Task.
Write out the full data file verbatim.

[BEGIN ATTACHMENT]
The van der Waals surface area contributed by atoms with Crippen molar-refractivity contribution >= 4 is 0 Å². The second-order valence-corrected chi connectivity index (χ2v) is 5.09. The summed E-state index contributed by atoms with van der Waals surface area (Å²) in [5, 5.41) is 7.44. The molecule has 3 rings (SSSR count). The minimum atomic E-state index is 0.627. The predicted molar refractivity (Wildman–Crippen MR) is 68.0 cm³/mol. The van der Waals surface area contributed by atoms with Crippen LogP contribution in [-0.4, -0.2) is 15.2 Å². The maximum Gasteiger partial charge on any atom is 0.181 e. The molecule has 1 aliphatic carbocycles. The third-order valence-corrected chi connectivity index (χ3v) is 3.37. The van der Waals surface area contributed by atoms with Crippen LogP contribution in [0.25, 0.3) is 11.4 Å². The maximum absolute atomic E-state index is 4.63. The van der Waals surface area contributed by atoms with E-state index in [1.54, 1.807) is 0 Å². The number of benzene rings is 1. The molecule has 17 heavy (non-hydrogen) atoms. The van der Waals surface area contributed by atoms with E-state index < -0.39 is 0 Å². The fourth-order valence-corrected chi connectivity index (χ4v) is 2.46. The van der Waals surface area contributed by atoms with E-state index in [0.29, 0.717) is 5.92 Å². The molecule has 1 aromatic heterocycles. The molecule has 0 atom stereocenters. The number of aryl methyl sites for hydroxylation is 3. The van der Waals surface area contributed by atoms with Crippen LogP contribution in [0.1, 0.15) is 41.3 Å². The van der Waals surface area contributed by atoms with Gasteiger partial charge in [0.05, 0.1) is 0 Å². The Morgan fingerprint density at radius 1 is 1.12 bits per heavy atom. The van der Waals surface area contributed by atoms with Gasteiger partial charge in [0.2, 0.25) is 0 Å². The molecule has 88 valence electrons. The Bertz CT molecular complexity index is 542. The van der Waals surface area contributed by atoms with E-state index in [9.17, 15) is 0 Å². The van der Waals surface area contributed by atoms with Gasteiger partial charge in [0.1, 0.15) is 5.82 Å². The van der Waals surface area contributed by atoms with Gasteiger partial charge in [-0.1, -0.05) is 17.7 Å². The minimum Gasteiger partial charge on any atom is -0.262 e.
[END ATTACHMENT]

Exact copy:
The van der Waals surface area contributed by atoms with Crippen molar-refractivity contribution >= 4 is 0 Å². The second-order valence-corrected chi connectivity index (χ2v) is 5.09. The summed E-state index contributed by atoms with van der Waals surface area (Å²) in [5, 5.41) is 7.44. The molecule has 3 rings (SSSR count). The minimum atomic E-state index is 0.627. The predicted molar refractivity (Wildman–Crippen MR) is 68.0 cm³/mol. The van der Waals surface area contributed by atoms with Crippen LogP contribution in [-0.4, -0.2) is 15.2 Å². The maximum Gasteiger partial charge on any atom is 0.181 e. The molecule has 1 aliphatic carbocycles. The third-order valence-corrected chi connectivity index (χ3v) is 3.37. The van der Waals surface area contributed by atoms with Crippen LogP contribution in [0.25, 0.3) is 11.4 Å². The maximum absolute atomic E-state index is 4.63. The van der Waals surface area contributed by atoms with E-state index in [1.54, 1.807) is 0 Å². The number of benzene rings is 1. The molecule has 17 heavy (non-hydrogen) atoms. The van der Waals surface area contributed by atoms with E-state index < -0.39 is 0 Å². The fourth-order valence-corrected chi connectivity index (χ4v) is 2.46. The van der Waals surface area contributed by atoms with E-state index in [0.29, 0.717) is 5.92 Å². The molecule has 1 aromatic heterocycles. The molecule has 0 atom stereocenters. The number of aryl methyl sites for hydroxylation is 3. The van der Waals surface area contributed by atoms with Crippen LogP contribution in [0.1, 0.15) is 41.3 Å². The van der Waals surface area contributed by atoms with Gasteiger partial charge in [0.05, 0.1) is 0 Å². The Morgan fingerprint density at radius 1 is 1.12 bits per heavy atom. The van der Waals surface area contributed by atoms with Gasteiger partial charge in [0.2, 0.25) is 0 Å². The molecule has 88 valence electrons. The Bertz CT molecular complexity index is 542. The van der Waals surface area contributed by atoms with E-state index in [9.17, 15) is 0 Å². The van der Waals surface area contributed by atoms with Gasteiger partial charge in [0.1, 0.15) is 5.82 Å². The van der Waals surface area contributed by atoms with Gasteiger partial charge in [-0.1, -0.05) is 17.7 Å². The minimum Gasteiger partial charge on any atom is -0.262 e.